Foreleg autotomy reduces mating success of male Schizocosa ocreata wolf spiders

Phillip W. Taylor, J. Andrew Roberts, Anne E. Wignall, George W. Uetz

Research output: Contribution to journalArticlepeer-review

7 Citations (Scopus)


Autotomy is a taxonomically widespread antipredator tactic that allows animals to escape life-threatening situations. Opposing the benefits of survival, animals that have autotomized appendages may later suffer reduced ability in important determinants of fitness. Male Schizocosa ocreata wolf spiders use their forelegs during courtship for visual displays, for tactile courtship, and to defend against attacks by females. In nature they are often found missing one, and sometimes both, forelegs. We found that autotomy of one foreleg has little effect on male ability to mate with virgin females, but that autotomy of both forelegs causes a significant reduction in mating success. Among males that mated, autotomy of one or both forelegs did not influence latency until mating, period spent mounted, probability that his mate would accept a subsequent suitor, or probability that his mate would kill a subsequent suitor.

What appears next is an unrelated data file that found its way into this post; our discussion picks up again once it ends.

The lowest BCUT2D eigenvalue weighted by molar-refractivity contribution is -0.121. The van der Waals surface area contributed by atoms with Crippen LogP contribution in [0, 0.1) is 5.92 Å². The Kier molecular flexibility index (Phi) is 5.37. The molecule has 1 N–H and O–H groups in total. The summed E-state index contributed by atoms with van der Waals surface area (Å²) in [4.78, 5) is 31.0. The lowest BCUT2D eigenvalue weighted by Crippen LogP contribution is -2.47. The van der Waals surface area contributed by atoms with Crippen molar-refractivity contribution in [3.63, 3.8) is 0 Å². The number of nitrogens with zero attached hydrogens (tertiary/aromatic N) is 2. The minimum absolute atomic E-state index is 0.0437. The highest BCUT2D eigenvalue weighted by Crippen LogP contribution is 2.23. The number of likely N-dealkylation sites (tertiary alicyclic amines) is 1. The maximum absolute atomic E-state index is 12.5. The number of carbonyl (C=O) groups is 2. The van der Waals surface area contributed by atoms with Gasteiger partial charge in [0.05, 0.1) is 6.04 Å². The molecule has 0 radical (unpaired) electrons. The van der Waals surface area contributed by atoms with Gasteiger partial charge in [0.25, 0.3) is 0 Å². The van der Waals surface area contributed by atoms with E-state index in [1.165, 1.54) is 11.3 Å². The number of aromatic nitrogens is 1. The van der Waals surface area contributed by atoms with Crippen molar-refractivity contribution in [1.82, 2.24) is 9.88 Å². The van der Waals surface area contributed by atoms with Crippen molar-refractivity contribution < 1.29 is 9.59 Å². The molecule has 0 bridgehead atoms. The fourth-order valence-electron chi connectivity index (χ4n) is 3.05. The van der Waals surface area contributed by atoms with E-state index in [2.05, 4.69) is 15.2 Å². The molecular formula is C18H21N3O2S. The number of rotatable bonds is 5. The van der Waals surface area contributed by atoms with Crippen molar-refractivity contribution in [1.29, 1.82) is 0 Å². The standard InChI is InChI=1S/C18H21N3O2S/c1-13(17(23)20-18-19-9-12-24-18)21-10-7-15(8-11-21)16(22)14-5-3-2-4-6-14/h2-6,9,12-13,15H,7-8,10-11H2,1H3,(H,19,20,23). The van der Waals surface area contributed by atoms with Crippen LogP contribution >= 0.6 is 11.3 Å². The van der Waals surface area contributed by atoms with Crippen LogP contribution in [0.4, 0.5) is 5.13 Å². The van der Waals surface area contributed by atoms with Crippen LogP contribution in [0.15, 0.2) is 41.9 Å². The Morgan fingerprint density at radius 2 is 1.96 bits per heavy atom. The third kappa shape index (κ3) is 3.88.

Original languageEnglish
Pages (from-to)193-202
Number of pages10
JournalJournal of Insect Behavior
Issue number4
Publication statusPublished - Jul 2008


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